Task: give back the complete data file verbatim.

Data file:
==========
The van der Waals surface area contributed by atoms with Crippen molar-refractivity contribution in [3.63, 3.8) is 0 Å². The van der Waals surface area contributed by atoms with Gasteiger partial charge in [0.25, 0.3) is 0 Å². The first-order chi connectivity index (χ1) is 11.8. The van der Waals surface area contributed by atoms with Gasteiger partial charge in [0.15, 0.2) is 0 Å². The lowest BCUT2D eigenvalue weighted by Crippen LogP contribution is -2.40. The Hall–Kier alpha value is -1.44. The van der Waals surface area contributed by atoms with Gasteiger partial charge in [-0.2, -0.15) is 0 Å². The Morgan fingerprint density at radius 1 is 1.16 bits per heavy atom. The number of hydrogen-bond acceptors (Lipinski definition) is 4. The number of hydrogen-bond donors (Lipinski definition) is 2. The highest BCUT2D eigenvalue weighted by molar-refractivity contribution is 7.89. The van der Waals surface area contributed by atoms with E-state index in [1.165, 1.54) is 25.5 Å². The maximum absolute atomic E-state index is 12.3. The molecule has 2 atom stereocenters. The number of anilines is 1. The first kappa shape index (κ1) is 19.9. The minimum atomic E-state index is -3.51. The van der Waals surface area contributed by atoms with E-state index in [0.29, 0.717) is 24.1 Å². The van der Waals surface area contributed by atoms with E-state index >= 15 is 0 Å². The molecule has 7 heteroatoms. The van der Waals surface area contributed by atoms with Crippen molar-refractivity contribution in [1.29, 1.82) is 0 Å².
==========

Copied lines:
The van der Waals surface area contributed by atoms with Crippen molar-refractivity contribution in [3.63, 3.8) is 0 Å². The van der Waals surface area contributed by atoms with Gasteiger partial charge in [0.25, 0.3) is 0 Å². The first-order chi connectivity index (χ1) is 11.8. The van der Waals surface area contributed by atoms with Gasteiger partial charge in [0.15, 0.2) is 0 Å². The lowest BCUT2D eigenvalue weighted by Crippen LogP contribution is -2.40. The Hall–Kier alpha value is -1.44. The van der Waals surface area contributed by atoms with Gasteiger partial charge in [-0.2, -0.15) is 0 Å². The Morgan fingerprint density at radius 1 is 1.16 bits per heavy atom. The number of hydrogen-bond acceptors (Lipinski definition) is 4. The number of hydrogen-bond donors (Lipinski definition) is 2. The highest BCUT2D eigenvalue weighted by molar-refractivity contribution is 7.89. The van der Waals surface area contributed by atoms with E-state index in [1.165, 1.54) is 25.5 Å². The maximum absolute atomic E-state index is 12.3. The molecule has 2 atom stereocenters. The number of anilines is 1. The first kappa shape index (κ1) is 19.9. The minimum atomic E-state index is -3.51. The van der Waals surface area contributed by atoms with E-state index in [0.29, 0.717) is 24.1 Å². The van der Waals surface area contributed by atoms with E-state index >= 15 is 0 Å². The molecule has 7 heteroatoms. The van der Waals surface area contributed by atoms with Crippen molar-refractivity contribution in [1.29, 1.82) is 0 Å².